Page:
There may be a variety of reasons why an employer would retaliate against their employees, including the following:
- To avoid paying workers’ compensation benefits
- To replace the injured employee, instead of waiting for them to recover
- To avoid having to accommodate any work restrictions the employee might have upon returning to work
Additionally, an employer can avoid paying unemployment benefits if an employee resigns from their job voluntarily. When a worker resigns their position, not only can they not collect unemployment benefits, they also cannot file a wrongful termination lawsuit against their former employer. Here, we want to discuss the various types of retaliation that can occur after an employee files an injury claim and how a South Philly attorney can help.
Understanding The Different Types Of Retaliation
Pennsylvania is an at-will work state, which means that an employer can fire an employee for whatever reason they want, so long as the reason is not illegal under state or federal law. However, federal law does prohibit employers from retaliating against their workers for reporting workplace injuries or filing a workers’ compensation claim. Some of the most common ways that our South Philly and Bustleton workers’ compensation attorneys see retaliation occur in the workplace include the following:
- Denying a promotion that may be due
- Denying a raise or additional benefits
- Demotion or wage decrease
- Making threatening remarks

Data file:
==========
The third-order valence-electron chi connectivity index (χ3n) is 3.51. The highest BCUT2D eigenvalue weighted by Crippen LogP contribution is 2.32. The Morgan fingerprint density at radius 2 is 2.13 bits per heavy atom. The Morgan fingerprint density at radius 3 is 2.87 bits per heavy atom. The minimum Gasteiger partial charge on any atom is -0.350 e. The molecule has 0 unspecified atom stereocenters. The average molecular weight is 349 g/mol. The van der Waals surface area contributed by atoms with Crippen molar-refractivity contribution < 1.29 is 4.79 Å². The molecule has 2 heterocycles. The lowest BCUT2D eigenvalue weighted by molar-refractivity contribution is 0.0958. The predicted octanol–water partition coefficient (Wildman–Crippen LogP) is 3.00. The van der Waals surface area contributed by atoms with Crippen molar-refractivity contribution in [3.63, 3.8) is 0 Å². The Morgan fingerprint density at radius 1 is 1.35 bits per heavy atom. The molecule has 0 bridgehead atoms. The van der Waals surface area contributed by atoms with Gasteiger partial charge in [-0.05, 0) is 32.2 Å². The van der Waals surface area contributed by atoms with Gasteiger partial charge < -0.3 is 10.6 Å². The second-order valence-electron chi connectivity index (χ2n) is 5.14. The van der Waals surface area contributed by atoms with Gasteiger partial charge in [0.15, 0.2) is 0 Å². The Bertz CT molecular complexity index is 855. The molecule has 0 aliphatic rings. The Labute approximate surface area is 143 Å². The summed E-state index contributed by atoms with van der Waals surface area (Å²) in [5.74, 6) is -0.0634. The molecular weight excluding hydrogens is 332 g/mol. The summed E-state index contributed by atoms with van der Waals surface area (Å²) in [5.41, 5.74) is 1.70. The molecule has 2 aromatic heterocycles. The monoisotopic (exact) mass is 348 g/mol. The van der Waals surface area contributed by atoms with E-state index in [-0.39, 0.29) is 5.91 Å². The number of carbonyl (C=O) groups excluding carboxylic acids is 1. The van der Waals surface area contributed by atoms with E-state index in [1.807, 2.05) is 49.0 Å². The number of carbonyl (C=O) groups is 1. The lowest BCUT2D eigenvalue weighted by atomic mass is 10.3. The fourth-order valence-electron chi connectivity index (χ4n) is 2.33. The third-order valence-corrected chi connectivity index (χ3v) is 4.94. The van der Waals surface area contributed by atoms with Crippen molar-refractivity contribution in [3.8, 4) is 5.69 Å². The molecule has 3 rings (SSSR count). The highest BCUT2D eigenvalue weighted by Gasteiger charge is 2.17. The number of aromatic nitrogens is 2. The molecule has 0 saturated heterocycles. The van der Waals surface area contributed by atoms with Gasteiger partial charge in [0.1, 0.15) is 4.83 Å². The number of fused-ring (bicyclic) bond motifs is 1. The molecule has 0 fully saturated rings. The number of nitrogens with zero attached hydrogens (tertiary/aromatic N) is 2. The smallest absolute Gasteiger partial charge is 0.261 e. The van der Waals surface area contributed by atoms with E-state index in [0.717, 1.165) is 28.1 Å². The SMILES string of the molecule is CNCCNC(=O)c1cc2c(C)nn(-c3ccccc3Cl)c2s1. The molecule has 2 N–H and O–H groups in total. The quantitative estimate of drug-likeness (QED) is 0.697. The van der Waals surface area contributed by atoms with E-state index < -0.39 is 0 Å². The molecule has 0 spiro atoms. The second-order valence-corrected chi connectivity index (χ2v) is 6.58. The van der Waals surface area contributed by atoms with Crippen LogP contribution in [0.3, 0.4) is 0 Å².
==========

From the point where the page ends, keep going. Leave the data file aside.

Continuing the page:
- Providing unjustified negative job references
- Providing unjustified negative performance reviews
- Increasing surveillance on the employee
All of the types of retaliation that we mentioned above has been used on employees who file work injury claims. These are pressure tactics designed to intimidate the injured worker, as well as others in the workplace. Often, these tactics are applied in order to get the worker to hold off on filing their work injury or even to get the worker to quit before filing a claim. However, perhaps the most extreme example of retaliation for a workplace injury includes forced resignation.
Compensation Settlement Agreements
If you negotiated a compensation settlement agreement that included your resignation, this is generally not considered a forced resignation. In many states, including Pennsylvania, such agreements include the employee’s resignation and courts have upheld them to be non-coercive.
Seek the Services of a Philadelphia Workers' Compensation Retaliation Attorney
If you are offered a compensation settlement agreement, it is imperative to have a qualified Philadelphia workers’ compensation retaliation attorney review it before you sign, in order to ensure the terms of the agreement are in your favor. Call today to get started.